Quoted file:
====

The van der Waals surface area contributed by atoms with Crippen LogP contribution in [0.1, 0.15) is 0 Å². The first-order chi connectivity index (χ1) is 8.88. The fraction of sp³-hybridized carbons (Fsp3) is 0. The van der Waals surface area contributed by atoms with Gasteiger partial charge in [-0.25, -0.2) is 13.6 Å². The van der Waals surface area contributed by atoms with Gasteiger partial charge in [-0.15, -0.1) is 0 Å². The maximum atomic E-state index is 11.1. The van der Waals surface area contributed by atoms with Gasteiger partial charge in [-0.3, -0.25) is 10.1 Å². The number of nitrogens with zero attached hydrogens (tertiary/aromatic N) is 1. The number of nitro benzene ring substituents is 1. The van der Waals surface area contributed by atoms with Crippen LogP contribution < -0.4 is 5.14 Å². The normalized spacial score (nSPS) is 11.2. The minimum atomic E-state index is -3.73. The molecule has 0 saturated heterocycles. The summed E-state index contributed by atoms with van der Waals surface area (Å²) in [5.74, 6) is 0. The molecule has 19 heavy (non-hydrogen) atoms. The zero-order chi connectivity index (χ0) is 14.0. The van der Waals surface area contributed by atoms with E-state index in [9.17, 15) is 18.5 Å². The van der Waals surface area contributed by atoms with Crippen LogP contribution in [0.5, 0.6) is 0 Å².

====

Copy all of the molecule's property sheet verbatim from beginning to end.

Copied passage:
The van der Waals surface area contributed by atoms with Crippen LogP contribution in [0.1, 0.15) is 0 Å². The first-order chi connectivity index (χ1) is 8.88. The fraction of sp³-hybridized carbons (Fsp3) is 0. The van der Waals surface area contributed by atoms with Gasteiger partial charge in [-0.25, -0.2) is 13.6 Å². The van der Waals surface area contributed by atoms with Gasteiger partial charge in [-0.15, -0.1) is 0 Å². The maximum atomic E-state index is 11.1. The van der Waals surface area contributed by atoms with Gasteiger partial charge in [-0.3, -0.25) is 10.1 Å². The number of nitrogens with zero attached hydrogens (tertiary/aromatic N) is 1. The number of nitro benzene ring substituents is 1. The van der Waals surface area contributed by atoms with Crippen LogP contribution < -0.4 is 5.14 Å². The normalized spacial score (nSPS) is 11.2. The minimum atomic E-state index is -3.73. The molecule has 0 saturated heterocycles. The summed E-state index contributed by atoms with van der Waals surface area (Å²) in [5.74, 6) is 0. The molecule has 19 heavy (non-hydrogen) atoms. The zero-order chi connectivity index (χ0) is 14.0. The van der Waals surface area contributed by atoms with E-state index in [9.17, 15) is 18.5 Å². The van der Waals surface area contributed by atoms with Crippen LogP contribution in [0.5, 0.6) is 0 Å².